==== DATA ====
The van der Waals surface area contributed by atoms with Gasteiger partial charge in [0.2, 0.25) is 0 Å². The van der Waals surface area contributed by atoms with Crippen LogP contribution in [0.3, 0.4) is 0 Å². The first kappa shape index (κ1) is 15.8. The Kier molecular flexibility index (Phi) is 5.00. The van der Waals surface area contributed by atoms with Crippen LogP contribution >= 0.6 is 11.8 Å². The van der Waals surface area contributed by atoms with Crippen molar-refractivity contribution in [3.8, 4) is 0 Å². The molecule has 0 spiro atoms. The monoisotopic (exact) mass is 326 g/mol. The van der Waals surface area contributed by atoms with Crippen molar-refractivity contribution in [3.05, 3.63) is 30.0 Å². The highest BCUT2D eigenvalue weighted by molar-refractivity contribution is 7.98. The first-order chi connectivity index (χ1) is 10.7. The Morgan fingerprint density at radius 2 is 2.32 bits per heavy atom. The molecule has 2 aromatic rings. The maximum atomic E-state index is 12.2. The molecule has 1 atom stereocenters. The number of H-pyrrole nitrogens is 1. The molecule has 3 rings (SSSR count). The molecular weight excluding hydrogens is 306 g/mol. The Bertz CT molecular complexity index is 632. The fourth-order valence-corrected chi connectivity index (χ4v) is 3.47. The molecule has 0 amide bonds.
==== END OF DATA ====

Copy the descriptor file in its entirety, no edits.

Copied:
The van der Waals surface area contributed by atoms with Gasteiger partial charge in [0.2, 0.25) is 0 Å². The van der Waals surface area contributed by atoms with Crippen LogP contribution in [0.3, 0.4) is 0 Å². The first kappa shape index (κ1) is 15.8. The Kier molecular flexibility index (Phi) is 5.00. The van der Waals surface area contributed by atoms with Crippen LogP contribution >= 0.6 is 11.8 Å². The van der Waals surface area contributed by atoms with Crippen molar-refractivity contribution in [3.8, 4) is 0 Å². The molecule has 0 spiro atoms. The monoisotopic (exact) mass is 326 g/mol. The van der Waals surface area contributed by atoms with Crippen molar-refractivity contribution in [3.05, 3.63) is 30.0 Å². The highest BCUT2D eigenvalue weighted by molar-refractivity contribution is 7.98. The first-order chi connectivity index (χ1) is 10.7. The Morgan fingerprint density at radius 2 is 2.32 bits per heavy atom. The molecule has 2 aromatic rings. The maximum atomic E-state index is 12.2. The molecule has 1 atom stereocenters. The number of H-pyrrole nitrogens is 1. The molecule has 3 rings (SSSR count). The molecular weight excluding hydrogens is 306 g/mol. The Bertz CT molecular complexity index is 632. The fourth-order valence-corrected chi connectivity index (χ4v) is 3.47. The molecule has 0 amide bonds.